BACKGROUND: The provision of institutional long-term care for older people varies across Europe reflecting different models of health care delivery. Care for dying residents requires integration of palliative care into current care work, but little is known internationally of the different ways in which palliative care is being implemented in the care home setting. OBJECTIVES: To identify and classify, using a new typology, the variety of different strategic, operational, and organizational activities related to palliative care implementation in care homes across Europe. DESIGN AND METHODS: We undertook a mapping exercise in 29 European countries, using 2 methods of data collection: (1) a survey of country informants, and (2) a review of data from publically available secondary data sources and published research. Through a descriptive and thematic analysis of the survey data, we identified factors that contribute to the development and implementation of palliative care into care homes at different structural levels. From these data, a typology of palliative care implementation for the care home sector was developed and applied to the countries surveyed. RESULTS: We identified 3 levels of palliative care implementation in care homes: macro (national/regional policy, legislation, financial and regulatory drivers), meso (implementation activities, such as education, tools/frameworks, service models, and research), and micro (palliative care service delivery). This typology was applied to data collected from 29 European countries and demonstrates the diversity of palliative care implementation activity across Europe with respect to the scope, type of development, and means of provision. We found that macro and meso factors at 2 levels shape palliative care implementation and provision in care homes at the micro organizational level. CONCLUSIONS: Implementation at the meso and micro levels is supported by macro-level engagement, but can happen with limited macro strategic drivers. Ensuring the delivery of consistent and high-quality palliative care in care homes is supported by implementation activity at these 3 levels. Understanding where each country is in terms of activity at these 3 levels (macro, meso, and micro) will allow strategic focus on future implementation work in each country.
BACKGROUND: Understanding the cultural characteristics of healthcare organisations is widely recognised to be an important component of patient safety. A growing number of vulnerable older people are living in care homes but little attention has been paid to safety culture in this sector. In this study, we aimed to adapt the Manchester Patient Safety Framework (MaPSaF), a commonly used tool in the health sector, for use in care homes and then to test its face validity and preliminary feasibility as a tool for developing a better understanding of safety culture in the sector. METHODS: As part of a wider improvement programme to reduce the prevalence of common safety incidents among residents in 90 care homes in England, we adapted MaPSaF and carried out a multimethod participatory evaluation of its face validity and feasibility for care home staff. Data were collected using participant observation, interviews, documentary analysis and a survey, and were analysed thematically. RESULTS: MaPSaF required considerable adaptation in terms of its length, language and content in order for it to be perceived to be acceptable and useful to care home staff. The changes made reflected differences between the health and care home sectors in terms of the local context and wider policy environment, and the expectations, capacity and capabilities of the staff. Based on this preliminary study, the adapted tool, renamed ‘Culture is Key’, appears to have reasonable face validity and, with adequate facilitation, it is usable by front-line staff and useful in raising their awareness about safety issues. CONCLUSIONS: ‘Culture is Key’ is a new tool which appears to have acceptable face validity and feasibility to be used by care home staff to deepen their understanding of the safety culture of their organisations and therefore has potential to contribute to improving care for vulnerable older people.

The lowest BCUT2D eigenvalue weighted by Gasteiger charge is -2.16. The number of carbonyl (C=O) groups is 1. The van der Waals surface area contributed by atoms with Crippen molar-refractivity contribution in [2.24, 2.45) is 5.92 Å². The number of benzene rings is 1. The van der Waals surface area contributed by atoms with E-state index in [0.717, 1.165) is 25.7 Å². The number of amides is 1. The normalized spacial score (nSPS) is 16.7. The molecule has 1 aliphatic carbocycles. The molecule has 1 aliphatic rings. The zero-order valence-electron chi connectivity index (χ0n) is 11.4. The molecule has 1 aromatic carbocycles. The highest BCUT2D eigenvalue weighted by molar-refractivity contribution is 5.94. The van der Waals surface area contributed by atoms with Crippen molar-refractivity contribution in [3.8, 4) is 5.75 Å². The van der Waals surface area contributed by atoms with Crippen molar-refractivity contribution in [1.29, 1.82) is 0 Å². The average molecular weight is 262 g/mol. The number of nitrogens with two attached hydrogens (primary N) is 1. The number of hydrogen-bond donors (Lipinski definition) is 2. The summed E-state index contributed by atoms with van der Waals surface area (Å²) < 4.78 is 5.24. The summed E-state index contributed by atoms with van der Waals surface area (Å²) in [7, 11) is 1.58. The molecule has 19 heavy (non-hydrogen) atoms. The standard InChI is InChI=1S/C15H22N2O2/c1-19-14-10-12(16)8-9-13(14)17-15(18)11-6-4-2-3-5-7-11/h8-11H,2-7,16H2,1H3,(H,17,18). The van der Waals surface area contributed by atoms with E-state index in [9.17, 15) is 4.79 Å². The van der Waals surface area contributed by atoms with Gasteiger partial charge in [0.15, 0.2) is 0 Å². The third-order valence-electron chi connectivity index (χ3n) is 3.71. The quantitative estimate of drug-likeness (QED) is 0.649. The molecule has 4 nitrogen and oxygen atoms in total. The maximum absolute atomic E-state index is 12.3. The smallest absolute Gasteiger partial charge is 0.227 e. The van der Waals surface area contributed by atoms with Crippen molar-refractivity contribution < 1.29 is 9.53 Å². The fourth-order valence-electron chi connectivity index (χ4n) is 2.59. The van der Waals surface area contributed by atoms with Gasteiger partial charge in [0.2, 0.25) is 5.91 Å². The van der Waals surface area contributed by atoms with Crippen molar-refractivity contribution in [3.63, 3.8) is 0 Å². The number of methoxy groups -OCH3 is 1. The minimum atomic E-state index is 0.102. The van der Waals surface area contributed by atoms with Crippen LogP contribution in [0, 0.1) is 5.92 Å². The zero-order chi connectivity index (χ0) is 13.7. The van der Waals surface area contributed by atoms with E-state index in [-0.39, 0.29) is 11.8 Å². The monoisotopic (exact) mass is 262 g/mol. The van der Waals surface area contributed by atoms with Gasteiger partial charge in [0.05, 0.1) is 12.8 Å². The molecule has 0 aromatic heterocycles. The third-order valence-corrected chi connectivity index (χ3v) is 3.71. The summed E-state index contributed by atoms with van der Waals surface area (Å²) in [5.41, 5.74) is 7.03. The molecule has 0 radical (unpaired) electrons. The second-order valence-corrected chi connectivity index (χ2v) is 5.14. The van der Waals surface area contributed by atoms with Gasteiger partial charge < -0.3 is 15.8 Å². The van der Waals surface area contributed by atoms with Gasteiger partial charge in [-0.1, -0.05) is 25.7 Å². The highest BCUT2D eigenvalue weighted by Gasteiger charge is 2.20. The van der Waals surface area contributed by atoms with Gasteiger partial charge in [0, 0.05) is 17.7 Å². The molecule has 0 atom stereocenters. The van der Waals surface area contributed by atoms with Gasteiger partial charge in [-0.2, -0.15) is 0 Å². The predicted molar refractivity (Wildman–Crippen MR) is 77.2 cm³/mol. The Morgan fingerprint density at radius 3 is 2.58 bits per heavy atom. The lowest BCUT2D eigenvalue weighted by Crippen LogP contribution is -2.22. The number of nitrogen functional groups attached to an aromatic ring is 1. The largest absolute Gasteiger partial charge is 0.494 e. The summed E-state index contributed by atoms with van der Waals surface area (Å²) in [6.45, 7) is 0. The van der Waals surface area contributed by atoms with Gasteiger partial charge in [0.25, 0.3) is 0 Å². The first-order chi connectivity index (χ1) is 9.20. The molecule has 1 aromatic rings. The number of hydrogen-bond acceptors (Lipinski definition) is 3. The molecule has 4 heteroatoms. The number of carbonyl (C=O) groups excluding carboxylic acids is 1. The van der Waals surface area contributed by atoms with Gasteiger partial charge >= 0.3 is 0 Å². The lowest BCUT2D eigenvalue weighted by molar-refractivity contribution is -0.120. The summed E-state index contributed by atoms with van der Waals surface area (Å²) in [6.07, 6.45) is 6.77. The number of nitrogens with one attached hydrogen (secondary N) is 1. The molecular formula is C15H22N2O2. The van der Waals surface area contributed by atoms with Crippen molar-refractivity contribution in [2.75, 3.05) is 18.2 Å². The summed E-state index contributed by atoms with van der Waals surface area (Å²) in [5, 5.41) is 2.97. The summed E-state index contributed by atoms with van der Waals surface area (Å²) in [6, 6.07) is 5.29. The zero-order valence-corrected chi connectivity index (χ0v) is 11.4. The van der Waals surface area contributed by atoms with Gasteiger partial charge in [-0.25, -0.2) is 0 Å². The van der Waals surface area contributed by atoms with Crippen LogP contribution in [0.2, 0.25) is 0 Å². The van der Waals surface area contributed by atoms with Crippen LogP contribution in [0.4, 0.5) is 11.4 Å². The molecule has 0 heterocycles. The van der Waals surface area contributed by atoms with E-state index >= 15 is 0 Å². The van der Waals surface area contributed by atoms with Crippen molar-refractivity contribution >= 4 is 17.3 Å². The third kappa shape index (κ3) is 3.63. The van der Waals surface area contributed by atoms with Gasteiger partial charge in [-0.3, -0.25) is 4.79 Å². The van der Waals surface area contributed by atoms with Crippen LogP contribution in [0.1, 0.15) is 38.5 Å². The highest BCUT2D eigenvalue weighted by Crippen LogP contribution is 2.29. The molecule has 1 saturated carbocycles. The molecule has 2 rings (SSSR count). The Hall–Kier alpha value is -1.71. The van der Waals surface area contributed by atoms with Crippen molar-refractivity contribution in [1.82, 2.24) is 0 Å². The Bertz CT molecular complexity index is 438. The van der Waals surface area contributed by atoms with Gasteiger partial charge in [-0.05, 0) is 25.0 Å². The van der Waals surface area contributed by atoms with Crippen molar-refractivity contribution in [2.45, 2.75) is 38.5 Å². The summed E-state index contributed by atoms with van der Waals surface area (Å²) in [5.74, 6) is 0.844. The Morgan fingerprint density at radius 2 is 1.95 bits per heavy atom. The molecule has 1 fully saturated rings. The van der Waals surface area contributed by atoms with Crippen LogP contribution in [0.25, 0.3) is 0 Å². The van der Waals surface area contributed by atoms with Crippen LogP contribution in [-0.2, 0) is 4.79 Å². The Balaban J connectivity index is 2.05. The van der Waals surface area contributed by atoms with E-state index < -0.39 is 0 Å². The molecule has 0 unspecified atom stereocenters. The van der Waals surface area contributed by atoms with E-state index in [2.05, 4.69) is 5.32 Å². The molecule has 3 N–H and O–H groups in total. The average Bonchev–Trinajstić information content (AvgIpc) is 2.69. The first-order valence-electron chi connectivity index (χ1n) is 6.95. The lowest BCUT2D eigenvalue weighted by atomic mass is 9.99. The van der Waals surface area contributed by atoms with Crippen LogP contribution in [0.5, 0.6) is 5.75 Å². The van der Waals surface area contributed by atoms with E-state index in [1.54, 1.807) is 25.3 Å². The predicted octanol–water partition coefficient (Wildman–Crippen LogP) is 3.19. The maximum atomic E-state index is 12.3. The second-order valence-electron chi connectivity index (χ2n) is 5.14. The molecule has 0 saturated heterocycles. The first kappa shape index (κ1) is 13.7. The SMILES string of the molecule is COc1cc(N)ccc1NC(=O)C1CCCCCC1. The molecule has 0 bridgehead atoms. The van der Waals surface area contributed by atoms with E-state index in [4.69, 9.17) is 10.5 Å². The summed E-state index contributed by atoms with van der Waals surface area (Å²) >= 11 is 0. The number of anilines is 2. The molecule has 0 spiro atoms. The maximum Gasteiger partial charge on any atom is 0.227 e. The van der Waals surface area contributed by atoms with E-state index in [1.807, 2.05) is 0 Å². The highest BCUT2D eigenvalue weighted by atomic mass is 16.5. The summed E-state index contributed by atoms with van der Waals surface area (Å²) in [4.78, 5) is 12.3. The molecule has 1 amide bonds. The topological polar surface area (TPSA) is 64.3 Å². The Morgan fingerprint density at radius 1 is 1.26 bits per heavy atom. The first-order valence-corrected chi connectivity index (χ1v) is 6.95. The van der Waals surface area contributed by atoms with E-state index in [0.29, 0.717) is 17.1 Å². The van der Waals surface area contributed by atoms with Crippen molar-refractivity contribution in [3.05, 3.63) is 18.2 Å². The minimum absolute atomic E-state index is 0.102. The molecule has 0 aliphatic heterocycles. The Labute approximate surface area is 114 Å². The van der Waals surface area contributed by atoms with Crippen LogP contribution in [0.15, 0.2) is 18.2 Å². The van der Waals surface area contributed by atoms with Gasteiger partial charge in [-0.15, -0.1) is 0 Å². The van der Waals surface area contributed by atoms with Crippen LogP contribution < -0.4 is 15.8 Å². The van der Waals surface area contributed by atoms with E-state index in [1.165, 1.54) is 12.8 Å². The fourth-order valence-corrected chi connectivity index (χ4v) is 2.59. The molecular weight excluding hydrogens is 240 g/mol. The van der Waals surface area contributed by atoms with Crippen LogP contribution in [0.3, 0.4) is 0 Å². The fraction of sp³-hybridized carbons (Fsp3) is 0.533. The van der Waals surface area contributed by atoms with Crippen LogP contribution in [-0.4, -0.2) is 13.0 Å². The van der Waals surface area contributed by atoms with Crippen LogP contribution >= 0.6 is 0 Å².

OBJECTIVES: Physical activity (PA) may counteract depressive symptoms in nursing home (NH) residents considering biological, psychological, and person-environment transactional pathways. Empirical results, however, have remained inconsistent. Addressing potential shortcomings of previous research, we examined the effect of a whole-ecology PA intervention program on NH residents’ depressive symptoms using generalized linear mixed-models (GLMMs). METHOD: We used longitudinal data from residents of two German NHs who were included without any pre-selection regarding physical and mental functioning (n = 163, Mage = 83.1, 53-100 years; 72% female) and assessed on four occasions each three months apart. Residents willing to participate received a 12-week PA training program. Afterwards, the training was implemented in weekly activity schedules by NH staff. We ran GLMMs to account for the highly skewed depressive symptoms outcome measure (12-item Geriatric Depression Scale-Residential) by using gamma distribution. RESULTS: Exercising (n = 78) and non-exercising residents (n = 85) showed a comparable level of depressive symptoms at pretest. For exercising residents, depressive symptoms stabilized between pre-, posttest, and at follow-up, whereas an increase was observed for non-exercising residents. The intervention group’s stabilization in depressive symptoms was maintained at follow-up, but increased further for non-exercising residents. CONCLUSION: Implementing an innovative PA intervention appears to be a promising approach to prevent the increase of NH residents’ depressive symptoms. At the data-analytical level, GLMMs seem to be a promising tool for intervention research at large, because all longitudinally available data points and non-normality of outcome data can be considered.